CHEAP PRINT IN RENAISSANCE VENICE
Salzberg, Rosa. Ephemeral City: Cheap Print and Urban Culture in Renaissance Venice. Manchester (UK), Manchester University Press, 2014. ISBN: 9780719087035; 240pp.; $110.00.
Salzberg’s study, building on much new research by Salzberg and other historians into the documentary evidence from the period, greatly expands the conventional picture of early printing and its cultural impact, to include the large and lively business of “cheap print,” and that business’s large and lively audience, which was apparent in Venice from the late 1400s. Salzberg describes the printers and performers, and their typical backgrounds, along with the social, physical, political, and professional setting of the business, and its role in the culture of the time.
Cheap print includes pamphlets, broadsides, and flyers (fogli volanti) of all sorts—popular songs, bawdy poetry, religious images and writings, poetic treatments of current events, plays, political tracts, folk medicine, popular instruction on common practical topics, almanacs, etc.—as well as cheap books, especially of vernacular Italian literature (such as Aretino and, perhaps especially, Ariosto, generally in the form of abridgments or extracts). Some of the pamphlets were a hodgepodge of material of very different kinds.
This merchandise was commonly sold in the streets, often in conjunction with street performance. The same peddlers were also likely to sell soaps, perfumes, personal ornaments, and remedies, along with the printed items.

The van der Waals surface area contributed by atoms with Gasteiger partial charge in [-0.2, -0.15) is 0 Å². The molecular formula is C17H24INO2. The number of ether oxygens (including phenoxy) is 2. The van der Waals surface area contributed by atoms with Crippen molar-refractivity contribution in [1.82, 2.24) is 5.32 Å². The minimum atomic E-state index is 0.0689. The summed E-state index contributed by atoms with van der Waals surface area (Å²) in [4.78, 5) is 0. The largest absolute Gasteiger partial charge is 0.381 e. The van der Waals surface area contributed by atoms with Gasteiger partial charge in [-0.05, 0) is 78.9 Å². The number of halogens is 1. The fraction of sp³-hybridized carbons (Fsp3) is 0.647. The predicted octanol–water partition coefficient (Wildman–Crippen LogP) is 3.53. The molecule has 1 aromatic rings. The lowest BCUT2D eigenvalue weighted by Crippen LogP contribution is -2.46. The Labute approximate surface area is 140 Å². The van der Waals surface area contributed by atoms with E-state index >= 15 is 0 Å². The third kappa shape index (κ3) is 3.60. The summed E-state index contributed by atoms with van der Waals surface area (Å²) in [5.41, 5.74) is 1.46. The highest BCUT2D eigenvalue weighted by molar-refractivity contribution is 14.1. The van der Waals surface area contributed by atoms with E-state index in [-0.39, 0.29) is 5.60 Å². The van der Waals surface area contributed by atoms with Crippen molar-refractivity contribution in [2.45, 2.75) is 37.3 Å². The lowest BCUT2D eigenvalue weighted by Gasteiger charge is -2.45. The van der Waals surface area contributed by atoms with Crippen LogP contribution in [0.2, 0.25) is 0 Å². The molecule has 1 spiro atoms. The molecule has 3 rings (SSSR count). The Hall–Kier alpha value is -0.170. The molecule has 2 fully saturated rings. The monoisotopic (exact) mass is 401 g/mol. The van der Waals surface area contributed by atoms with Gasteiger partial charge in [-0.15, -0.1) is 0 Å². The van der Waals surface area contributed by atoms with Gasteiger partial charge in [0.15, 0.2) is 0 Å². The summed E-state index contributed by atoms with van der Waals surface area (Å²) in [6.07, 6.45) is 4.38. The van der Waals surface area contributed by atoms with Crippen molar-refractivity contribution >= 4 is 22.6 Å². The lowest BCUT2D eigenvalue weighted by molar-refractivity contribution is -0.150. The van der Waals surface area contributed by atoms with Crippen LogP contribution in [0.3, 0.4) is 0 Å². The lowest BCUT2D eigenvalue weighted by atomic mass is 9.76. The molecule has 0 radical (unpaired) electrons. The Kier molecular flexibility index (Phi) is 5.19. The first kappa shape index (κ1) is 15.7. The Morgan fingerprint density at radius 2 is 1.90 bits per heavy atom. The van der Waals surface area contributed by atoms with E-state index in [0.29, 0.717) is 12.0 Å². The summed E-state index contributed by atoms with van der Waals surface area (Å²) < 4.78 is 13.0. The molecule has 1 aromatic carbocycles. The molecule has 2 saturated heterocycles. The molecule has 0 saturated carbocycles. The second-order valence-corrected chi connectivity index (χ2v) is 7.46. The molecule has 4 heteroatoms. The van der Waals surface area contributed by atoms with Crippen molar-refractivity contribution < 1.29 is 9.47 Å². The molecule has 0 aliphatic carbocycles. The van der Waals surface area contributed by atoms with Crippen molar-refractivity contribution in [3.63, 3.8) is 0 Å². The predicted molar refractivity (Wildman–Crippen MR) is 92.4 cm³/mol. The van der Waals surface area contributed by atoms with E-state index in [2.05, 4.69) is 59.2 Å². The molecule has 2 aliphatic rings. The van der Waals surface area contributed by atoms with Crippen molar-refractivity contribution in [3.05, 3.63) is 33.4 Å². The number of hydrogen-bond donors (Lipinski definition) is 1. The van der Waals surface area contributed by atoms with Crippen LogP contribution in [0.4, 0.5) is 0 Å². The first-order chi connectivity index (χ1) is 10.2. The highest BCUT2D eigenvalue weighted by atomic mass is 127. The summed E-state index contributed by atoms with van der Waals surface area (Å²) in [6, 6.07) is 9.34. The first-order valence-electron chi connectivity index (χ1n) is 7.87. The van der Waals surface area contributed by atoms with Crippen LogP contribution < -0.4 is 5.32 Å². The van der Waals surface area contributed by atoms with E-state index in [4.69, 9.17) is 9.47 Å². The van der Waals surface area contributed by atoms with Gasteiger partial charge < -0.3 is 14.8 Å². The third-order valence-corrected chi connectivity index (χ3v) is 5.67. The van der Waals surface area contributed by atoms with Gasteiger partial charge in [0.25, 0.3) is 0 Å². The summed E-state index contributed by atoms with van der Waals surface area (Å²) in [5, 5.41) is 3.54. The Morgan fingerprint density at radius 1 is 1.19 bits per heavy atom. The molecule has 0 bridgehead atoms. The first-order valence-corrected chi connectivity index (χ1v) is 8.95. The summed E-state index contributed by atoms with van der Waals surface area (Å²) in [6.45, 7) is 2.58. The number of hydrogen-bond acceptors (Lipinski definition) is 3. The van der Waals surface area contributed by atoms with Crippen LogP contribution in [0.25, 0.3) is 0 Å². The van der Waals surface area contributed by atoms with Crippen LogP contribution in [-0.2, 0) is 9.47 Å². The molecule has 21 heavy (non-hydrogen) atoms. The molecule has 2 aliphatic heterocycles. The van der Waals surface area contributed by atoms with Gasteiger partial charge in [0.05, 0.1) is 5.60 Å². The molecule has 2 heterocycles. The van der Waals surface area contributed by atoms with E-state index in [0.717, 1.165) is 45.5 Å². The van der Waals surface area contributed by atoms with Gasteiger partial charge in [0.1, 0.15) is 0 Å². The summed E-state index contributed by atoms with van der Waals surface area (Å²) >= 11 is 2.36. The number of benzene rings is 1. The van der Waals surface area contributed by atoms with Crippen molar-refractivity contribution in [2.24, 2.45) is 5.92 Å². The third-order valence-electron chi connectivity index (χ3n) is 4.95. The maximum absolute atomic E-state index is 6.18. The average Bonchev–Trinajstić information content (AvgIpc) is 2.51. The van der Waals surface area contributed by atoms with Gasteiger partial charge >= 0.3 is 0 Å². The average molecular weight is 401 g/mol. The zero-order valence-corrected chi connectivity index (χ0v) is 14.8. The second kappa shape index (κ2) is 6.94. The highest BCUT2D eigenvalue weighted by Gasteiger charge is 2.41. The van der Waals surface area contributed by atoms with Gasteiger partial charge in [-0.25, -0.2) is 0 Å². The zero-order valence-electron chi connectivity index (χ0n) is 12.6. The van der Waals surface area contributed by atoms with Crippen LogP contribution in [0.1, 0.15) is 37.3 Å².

Street performers would hire printers to produce their printed matter, printers would produce printed items on their own initiative for sale to peddlers, and at least one or two street performers did their own printing. Many of the printers who produced such items were inexperienced newcomers taking advantage of the fact that printing, unlike other trades, was not controlled by a guild until the late 1500s. But there were often many and close connections between the street trade and some, at least, of the more august printing houses.
Cheap print was the medium for the transferral of much popular culture from oral media to print in a time of increasingly widespread literacy. The increased availability of texts increased the opportunities to learn and improve reading skills and the incentive to do so.
Cheap print was also the medium of a great deal of popular religious literature. This included much reformist and religious humanist literature, including extracts from Luther and Erasmus. This literature, heretical in Italy, often, but not always, passed successfully under the radar of the various censors. There was also a large volume of orthodox or counter-reformist literature, often printed with official stamps of approval. As with religious writings in other eras, the printed religious texts were often treated as amulets, folded up and kept about the person.
Ephemeral print helped to establish the vernacular in print alongside the Latin of the educated classes. It also, partly by virtue of the mobility of many of the peddlers, helped to establish a standard vernacular Italian as the language of print and national popular culture alongside the many spoken dialects that were not fully intelligible outside their home regions.